My nephew Sam is a junior at Los Gatos High. He was given an assignment by a teacher to ask a few older people in his life to explain three things they wish they’d been told when they were 17. What a great assignment! Wish I’d thought of it when I was teaching.
What would you write for a teen to read today regarding what you would have liked to have been told when you were that age?
Here is my effort.
Things I Wish I’d Known When I Was 17.
- Patience. For a very long time I wanted what I wanted – right now. Over the years I’ve come to realize that what I wanted did come to me, and the waiting for it made it better. Further, if I’d been given what I wanted when I wanted it, things would not have worked out as well. I wanted a motorcycle the first time I was given a ride on one when I was 15. Every day. Every year. For five years. When I was finally able to purchase one it meant as much to me as it should have in the first place. I’ve been enjoying motorcycles for 47 years now. I wanted to fall in love and be married to a wonderful woman. I fell in love a few times, and was briefly engaged when I was 21. How wonderful (now) that the girl broke it off, realizing we were both too young. Four years of little success later, I gave up and decided I’d my life around being single. I met Susan the next week, and we’ve been married for 42 years.
2. What you want is OK. I grew up in a family of five where nobody really shared the interests I was passionate about. I was into sports – nobody else was. I was never encouraged in my athletic endeavors, and was often actually persuaded to stop. I was into cars and motorcycles, while the rest of my family was casually interested. I spent a lot of time either thinking or day dreaming, depending on your point of view. I read every car and motorcycle magazine I could get my hands on, “wasting” thousands of hours.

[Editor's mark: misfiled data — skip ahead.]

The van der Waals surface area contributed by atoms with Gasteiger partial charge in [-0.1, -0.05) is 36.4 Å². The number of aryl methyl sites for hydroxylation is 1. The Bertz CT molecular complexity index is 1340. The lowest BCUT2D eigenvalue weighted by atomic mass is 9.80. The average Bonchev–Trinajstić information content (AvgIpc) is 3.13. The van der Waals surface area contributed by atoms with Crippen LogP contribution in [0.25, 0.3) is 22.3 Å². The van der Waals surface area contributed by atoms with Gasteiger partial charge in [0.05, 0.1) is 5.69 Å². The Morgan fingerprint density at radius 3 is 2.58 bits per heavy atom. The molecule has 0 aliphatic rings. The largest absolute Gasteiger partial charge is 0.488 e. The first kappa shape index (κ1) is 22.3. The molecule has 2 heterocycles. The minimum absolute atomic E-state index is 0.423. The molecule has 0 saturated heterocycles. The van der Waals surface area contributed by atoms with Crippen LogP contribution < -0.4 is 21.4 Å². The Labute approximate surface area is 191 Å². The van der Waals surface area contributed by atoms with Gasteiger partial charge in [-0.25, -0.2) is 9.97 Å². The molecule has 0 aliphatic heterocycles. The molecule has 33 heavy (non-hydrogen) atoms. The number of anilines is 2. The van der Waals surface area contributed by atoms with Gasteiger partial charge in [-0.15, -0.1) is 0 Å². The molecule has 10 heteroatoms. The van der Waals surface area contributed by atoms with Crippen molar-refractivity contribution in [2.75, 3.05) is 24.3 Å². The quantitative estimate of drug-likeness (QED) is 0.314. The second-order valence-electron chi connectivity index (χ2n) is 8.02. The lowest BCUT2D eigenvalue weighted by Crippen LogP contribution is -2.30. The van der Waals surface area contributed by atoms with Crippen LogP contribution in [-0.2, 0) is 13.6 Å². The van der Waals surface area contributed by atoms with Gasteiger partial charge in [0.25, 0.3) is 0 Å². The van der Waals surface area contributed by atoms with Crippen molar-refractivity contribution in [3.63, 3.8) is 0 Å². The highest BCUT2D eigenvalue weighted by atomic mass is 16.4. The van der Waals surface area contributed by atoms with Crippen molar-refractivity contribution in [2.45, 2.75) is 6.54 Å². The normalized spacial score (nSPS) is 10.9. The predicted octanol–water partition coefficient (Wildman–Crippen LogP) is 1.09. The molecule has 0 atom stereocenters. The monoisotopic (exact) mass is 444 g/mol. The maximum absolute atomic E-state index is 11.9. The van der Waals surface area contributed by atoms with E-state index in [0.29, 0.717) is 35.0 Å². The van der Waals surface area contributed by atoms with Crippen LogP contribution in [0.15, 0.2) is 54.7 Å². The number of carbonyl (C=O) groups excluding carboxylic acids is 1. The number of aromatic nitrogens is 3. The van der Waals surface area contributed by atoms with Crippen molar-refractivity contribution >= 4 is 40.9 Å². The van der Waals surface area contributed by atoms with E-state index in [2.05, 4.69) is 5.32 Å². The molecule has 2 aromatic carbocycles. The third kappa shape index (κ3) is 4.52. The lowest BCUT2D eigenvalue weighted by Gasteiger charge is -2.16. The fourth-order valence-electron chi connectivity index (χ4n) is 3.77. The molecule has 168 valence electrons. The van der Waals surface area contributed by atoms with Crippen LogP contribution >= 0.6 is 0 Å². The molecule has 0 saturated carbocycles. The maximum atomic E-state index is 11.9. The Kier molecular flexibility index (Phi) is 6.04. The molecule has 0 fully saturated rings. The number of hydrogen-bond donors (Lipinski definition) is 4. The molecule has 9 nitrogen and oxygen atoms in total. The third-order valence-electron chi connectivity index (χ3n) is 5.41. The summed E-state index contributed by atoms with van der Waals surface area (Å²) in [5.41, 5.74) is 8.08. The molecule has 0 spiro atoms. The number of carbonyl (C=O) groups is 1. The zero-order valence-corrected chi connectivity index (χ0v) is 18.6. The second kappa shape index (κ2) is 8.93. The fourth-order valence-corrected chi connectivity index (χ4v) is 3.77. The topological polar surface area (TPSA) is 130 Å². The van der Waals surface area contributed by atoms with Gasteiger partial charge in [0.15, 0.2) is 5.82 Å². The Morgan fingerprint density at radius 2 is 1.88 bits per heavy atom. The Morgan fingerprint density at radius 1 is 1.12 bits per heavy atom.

Early in my college years I chose to become a junior high English teacher, which was not what my engineer parents had wished for me. And yet, the daydreaming built the creativity and interest in writing that led to a wonderful 31 year career as a teacher and a few decades of getting things published here and there. Then I moved on to a job I invented, or daydreamed, in the motorsports business. All of the information I’d stored in my head for all those years became a career asset every day. That has led to the creation of a book on motorcycles, two books of essays on cars and motorcycles, and three novels. They all sell as e-book downloads from Amazon, and all of them rely on the education I gave myself while others were urging me in more traditional directions.
I knew what I wanted, and it would have been comforting to have someone tell me that it was OK and possible and would happen in time.
3. Kindness. Like many who lack the confidence they should have, I relied on sarcasm as a crutch to get me through. In my first career as a teacher I was very protective of my classroom and my curriculum, and any administrator or teacher who disagreed with me or wanted to intrude on what I was doing had to not only be proven wrong, but emotionally destroyed if possible for their hubris in disagreeing with me. In my second career I had many responsibilities but little actual authority, and I had to get things done by simply being a nice person. I realized after some years that I was just as successful being kind to people as I was when I was a tyrant.
Be patient, be kind, and trust in the perfection of your own dreams. That advice would have helped when I was 17. Would I have listened? There’s an interesting question!
David Preston email@example.com
Proud to be the uncle of Sam Lewis! 052714